Federal Benefits and Children
First we should discuss who qualifies as a dependent child. Federal benefits guidelines under the Office of Personnel Management state that a child is considered dependent if: the child was born of the marriage to the retiree; is a stepchild or a child that is recognized as such born out of wedlock who lived with the retiree in a parent-child relationship at the time of the retiree’s death; a recognized child born out of wedlock where child support exists as a result of a judicial determination; and an adopted child who lived with the deceased retiree and the retiree had filed a petition to adopt the child, and the surviving spouse adopted the child after the retiree passed away. The child is deemed dependent where there is evidence that the deceased supported the child by making contributions on a regular and consistent basis sufficient to cause notable loss if no longer apparent.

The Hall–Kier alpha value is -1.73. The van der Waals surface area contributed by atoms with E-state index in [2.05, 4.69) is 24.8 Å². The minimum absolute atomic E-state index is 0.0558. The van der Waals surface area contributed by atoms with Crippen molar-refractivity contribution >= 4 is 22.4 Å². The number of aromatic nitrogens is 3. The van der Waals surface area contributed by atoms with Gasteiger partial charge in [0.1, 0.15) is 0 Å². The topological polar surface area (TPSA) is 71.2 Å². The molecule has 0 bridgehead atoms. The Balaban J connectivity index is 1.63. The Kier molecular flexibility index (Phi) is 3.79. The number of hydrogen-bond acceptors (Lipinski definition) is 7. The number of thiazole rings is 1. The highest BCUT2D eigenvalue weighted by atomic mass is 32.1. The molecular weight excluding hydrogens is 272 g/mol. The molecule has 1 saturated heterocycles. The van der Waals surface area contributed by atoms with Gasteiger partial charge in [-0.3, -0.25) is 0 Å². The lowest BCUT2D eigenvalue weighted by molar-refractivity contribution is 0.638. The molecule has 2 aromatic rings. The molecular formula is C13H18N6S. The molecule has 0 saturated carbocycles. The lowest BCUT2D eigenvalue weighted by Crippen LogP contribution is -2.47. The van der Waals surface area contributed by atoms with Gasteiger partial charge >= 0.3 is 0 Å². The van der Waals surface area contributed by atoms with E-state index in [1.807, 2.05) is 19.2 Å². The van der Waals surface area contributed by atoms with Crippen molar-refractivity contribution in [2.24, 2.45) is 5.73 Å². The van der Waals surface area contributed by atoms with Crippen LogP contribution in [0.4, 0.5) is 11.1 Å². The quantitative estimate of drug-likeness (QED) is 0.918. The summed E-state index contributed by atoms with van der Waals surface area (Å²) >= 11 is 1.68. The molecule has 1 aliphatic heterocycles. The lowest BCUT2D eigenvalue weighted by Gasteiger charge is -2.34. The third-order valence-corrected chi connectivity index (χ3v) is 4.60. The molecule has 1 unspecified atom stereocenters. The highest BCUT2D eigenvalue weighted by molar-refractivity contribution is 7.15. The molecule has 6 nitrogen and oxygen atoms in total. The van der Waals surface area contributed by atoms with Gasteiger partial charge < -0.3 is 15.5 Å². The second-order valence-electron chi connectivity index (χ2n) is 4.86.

Children who are dependent may receive a monthly benefit until they reach the age of 18, marry or pass away. The monthly survivor annuity payments may continue beyond 18 if the child is a full-time college student attending an accredited college or university. The federal benefits can continue under those conditions until the child reaches age 22. Children that are disabled and are dependent may receive federal benefits if the disability occurred prior to age 18.
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